One of the most enjoyable activities I regularly take part in, is the monthly haiku class at Friend Peace House. I’d recommend it to anyone who is interested in learning more about poetic forms like haiku, senryu, and tanka in English. The class is usually divided into two main parts. After sharing an introductory poem of his own, the facilitator leads us in an analysis of several haiku that have been submitted anonymously prior to the class by group members. Members freely offer feedback with an aim to polishing these poetic efforts. After some announcements and a break, the facilitator or a guest speaker will introduce a theme. This could be anything, but in the past we have had lessons on Irish Haiku, the American haikus of Jack Kerouac, food haiku, animal haiku… Last time we began to look at the roots of English haiku in Orientalism, and I am very much looking forward to the next session when we will be continuing this series with a lesson on the Imagists. Continue reading

Nov. 23 (Sat.) Autumn Recreation Hike & Maple Planting on Mt. Ogura, Kyoto

View from Ogura

Photo from Stephen Gill.

This Saturday PTO (People Together for Mount Ogura) & the Hailstone Haiku Circle will have a joint hiking/recreational event on Mt Ogura. Here are the details from Stephen Gill: Continue reading

Hiking & Haiku on the Uminobe-no-Michi Trail

For the last 3 years or so I have been joining the Hailstone Haiku Circle on their annual autumn hike. Always good outings, in previous years we have gone further afield to Mount Daisen in Tottori, and Tateyama in Toyama, but this year’s hike was closer to home: along the Lakeside Way (湖ノ辺の道 Uminobe-no-michi), in Northern Shiga. These are haiku composition hikes, so we take notes as we walk and at the end of the day exchange our poems over dinner and drinks. Before that though, a 14 kilometer trek along Lake Yogo, up Mount Shizugatake and along the range before climbing up and down Mount Yamamoto. Many thanks to Richard Donovan who organized this year’s excursion, and who will be posting has posted an account with the group’s haiku on the Hailstone site soon. Here I shall post my own photos of the day including some Ricoh Theta spherical images. If you click on those spherical images you can view a fully immersive 360 degree photograph.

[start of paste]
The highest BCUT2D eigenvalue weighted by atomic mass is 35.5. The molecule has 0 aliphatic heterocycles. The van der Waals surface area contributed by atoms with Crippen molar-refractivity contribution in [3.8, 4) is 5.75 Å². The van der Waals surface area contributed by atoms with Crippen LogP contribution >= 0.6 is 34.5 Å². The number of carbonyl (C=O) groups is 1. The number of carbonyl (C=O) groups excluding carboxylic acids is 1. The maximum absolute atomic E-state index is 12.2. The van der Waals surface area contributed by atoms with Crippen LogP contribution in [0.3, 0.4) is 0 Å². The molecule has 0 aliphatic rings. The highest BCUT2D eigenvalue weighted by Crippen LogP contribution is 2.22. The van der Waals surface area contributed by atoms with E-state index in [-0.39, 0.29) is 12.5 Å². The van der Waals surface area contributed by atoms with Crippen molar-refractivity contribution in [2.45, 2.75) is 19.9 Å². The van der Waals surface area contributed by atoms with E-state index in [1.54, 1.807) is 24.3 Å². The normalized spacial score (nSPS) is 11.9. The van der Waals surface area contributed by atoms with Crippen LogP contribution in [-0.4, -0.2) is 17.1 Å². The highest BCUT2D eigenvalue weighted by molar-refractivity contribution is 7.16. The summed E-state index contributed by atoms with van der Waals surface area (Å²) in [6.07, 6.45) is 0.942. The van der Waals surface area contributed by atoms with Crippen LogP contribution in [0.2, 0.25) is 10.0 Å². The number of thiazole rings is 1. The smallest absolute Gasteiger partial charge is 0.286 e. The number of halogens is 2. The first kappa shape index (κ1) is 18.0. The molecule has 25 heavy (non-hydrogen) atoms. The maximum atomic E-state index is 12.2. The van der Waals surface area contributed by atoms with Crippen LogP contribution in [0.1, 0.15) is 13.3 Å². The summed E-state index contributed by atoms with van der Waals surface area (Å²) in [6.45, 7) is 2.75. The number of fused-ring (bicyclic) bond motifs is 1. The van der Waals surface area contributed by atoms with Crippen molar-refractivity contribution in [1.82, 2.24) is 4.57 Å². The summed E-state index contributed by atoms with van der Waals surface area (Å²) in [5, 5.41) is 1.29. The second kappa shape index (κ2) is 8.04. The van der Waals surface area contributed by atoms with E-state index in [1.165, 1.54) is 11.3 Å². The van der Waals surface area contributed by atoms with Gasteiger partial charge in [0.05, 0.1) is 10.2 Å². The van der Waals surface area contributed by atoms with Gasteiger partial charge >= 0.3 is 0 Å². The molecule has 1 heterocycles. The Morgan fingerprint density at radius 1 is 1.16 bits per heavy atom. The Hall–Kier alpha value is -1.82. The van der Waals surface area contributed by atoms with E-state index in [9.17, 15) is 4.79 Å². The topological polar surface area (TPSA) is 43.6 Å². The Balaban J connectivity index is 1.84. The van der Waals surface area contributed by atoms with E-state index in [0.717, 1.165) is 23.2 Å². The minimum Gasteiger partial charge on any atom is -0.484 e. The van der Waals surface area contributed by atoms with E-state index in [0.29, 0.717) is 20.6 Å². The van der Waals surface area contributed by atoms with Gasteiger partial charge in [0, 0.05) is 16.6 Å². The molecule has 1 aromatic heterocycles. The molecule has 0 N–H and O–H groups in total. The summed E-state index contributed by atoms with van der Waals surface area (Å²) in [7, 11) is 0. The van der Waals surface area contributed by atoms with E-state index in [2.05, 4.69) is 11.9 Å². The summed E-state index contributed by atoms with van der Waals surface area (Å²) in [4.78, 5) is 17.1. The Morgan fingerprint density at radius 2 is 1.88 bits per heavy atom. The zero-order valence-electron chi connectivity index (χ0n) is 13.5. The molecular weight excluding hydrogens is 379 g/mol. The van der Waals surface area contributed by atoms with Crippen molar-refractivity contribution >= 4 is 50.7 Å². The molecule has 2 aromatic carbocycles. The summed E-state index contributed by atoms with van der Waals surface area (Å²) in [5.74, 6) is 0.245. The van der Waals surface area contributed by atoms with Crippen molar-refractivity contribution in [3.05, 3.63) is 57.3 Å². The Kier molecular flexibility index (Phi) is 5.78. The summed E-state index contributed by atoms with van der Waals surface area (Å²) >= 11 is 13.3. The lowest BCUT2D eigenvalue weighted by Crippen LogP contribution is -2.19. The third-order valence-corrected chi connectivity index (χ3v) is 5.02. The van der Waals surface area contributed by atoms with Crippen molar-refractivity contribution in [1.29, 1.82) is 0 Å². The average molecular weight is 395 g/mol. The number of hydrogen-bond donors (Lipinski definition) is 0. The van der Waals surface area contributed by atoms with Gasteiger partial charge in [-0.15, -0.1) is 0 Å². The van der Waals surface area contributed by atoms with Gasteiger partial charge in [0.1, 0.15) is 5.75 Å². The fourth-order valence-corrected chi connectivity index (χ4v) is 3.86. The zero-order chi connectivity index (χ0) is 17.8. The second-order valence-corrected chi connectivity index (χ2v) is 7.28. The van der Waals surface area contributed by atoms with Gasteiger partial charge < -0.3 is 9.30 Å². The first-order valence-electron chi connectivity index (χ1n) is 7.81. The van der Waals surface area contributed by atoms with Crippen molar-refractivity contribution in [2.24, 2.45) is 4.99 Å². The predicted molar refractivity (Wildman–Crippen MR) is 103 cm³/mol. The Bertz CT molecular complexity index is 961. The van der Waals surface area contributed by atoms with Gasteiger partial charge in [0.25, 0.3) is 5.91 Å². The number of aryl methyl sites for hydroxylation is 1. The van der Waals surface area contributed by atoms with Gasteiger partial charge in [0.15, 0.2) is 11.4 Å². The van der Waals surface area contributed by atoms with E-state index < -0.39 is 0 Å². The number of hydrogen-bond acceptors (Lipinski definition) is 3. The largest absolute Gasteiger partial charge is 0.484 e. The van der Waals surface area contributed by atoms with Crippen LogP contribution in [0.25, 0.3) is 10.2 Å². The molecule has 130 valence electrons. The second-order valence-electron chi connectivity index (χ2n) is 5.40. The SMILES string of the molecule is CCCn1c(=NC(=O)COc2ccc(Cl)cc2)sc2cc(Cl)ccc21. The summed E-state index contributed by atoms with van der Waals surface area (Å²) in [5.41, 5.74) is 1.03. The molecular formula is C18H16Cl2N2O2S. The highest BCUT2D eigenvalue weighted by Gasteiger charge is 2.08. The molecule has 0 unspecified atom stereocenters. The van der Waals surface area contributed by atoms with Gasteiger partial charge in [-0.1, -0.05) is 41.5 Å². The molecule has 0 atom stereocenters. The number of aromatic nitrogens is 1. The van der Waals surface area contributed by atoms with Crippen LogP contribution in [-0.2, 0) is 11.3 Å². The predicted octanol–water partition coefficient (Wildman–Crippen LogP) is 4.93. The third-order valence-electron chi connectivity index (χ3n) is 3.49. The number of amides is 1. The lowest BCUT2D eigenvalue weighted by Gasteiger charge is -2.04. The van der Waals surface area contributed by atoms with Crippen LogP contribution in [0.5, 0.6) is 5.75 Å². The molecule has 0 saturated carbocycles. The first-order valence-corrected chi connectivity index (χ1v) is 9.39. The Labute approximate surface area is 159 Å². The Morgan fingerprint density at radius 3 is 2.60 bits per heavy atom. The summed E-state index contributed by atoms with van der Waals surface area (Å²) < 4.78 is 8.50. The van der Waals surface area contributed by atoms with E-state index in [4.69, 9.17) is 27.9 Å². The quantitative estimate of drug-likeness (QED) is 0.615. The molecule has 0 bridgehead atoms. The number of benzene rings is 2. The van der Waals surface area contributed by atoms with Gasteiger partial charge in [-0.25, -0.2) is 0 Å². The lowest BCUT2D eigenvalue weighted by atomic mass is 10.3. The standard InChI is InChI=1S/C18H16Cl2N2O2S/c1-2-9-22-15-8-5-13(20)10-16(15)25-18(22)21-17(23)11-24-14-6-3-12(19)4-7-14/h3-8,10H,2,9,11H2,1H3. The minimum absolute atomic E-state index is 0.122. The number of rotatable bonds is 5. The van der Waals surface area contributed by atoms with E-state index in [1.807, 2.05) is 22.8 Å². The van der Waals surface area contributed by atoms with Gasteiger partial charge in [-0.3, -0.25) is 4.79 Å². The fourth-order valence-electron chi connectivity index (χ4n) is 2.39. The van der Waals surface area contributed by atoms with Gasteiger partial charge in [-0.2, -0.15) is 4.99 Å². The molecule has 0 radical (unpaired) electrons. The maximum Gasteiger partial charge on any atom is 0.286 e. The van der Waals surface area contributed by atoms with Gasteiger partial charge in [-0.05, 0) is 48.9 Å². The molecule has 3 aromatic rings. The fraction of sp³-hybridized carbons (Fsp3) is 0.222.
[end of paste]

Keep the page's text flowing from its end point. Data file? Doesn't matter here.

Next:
IMG_6668 (Medium)The tree pictured above is said to be 天女の衣掛柳 – the willow upon which a heavenly maiden hung her robe. According to the story a passing fisherman seeing the beautiful maiden swimming in Lake Yogo, hid the robe from her, thus preventing her return to heaven. He then took her home with him and kept her as his wife. Years later one of her children found the robe and returned it to her, whereupon she instantly flew back to heaven leaving her husband and children devastated without her… Continue reading

2nd Haiku Workshop with Ted Taylor @ Sakura Ryokan

Our Ted will host his second haiku workshop at Sakura Ryokan this Friday (January 25th). The lesson is free of charge and no reservation is necessary. Sakura Ryokan is located south of Gojo on the east side of Aburanokoji Street. Here is a map. The workshop begins at 7.30pm. More details here.

Cultural Winter Evening! Haiku - Japanese Short Poem Making Workshop

Haiku Workshop with Ted Taylor @ Sakura Ryokan

Just a quick post to say that our pal, Ted Taylor, will present a regular English haiku workshop at Sakura Ryokan from December 7th (tomorrow!). The lesson is free of charge and no reservation is necessary. Sakura Ryokan is located south of Gojo on the east side of Aburanokoji Street. Here is a map. The workshop begins at 8pm. More details here.

Genjuan International Haibun Contest 2013

幻住庵 Genjuan Haibun Contest 2013